Rains were below average last week in most of Ivory Coast's main cocoa growing regions but soil moisture content was still high enough to help strengthen the next October-to-March main crop, farmers said.
The world's top cocoa producer is in its rainy season, which runs officially from April to mid-November.
Farmers said the weather in September would be crucial for the quality and the size of the crop in the first three months of the new marketing season.
More sunny spells and adequate moisture would be needed next month to boost cocoa quality and to avoid diseases in plantations, farmers said.
"If September is sunny and there is enough rain, the main crop will be plentiful and of good quality," said Paul Bohui, who farms near the western region of Soubre, where 4 millimetres (mm) of rain fell last week, 11.8 mm below the five-year average.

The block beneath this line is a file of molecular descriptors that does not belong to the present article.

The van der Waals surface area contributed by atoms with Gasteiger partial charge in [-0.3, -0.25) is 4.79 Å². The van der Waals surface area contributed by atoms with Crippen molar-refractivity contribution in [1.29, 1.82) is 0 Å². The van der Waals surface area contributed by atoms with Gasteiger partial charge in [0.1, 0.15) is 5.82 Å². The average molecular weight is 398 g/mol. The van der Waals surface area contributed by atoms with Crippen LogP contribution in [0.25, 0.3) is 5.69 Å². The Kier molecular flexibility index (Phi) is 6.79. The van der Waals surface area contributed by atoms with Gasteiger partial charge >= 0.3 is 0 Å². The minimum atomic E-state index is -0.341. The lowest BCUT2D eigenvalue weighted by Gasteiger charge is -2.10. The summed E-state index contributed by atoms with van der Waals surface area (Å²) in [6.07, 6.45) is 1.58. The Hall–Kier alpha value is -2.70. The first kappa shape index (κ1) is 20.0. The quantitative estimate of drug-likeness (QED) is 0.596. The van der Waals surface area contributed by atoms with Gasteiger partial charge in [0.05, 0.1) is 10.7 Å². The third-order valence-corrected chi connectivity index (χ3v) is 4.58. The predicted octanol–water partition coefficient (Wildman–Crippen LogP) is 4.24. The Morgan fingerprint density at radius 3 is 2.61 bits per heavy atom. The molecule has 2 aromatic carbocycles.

Similar views came from the southern regions of Agboville and Divo and in the eastern region of Abengourou, where rainfall was also below average.
Harvesting has started in some areas but remained modest, said farmers from the centre-western region of Daloa and the central regions of Bongouanou and Yamoussoukro, where rains were below average. They added that the cocoa outlook in the region appeared promising.
"The weather is good. There is a bit of cocoa that is starting to come out of the bush, but we'll have to wait until October for big harvests," said Lucien Kacou, who farms near Bongouanou, where 8.5 mm fell last week, 7.2 mm below the average.
Ivory Coast's average temperatures ranged from 24.6 to 27.7 degrees Celsius last week.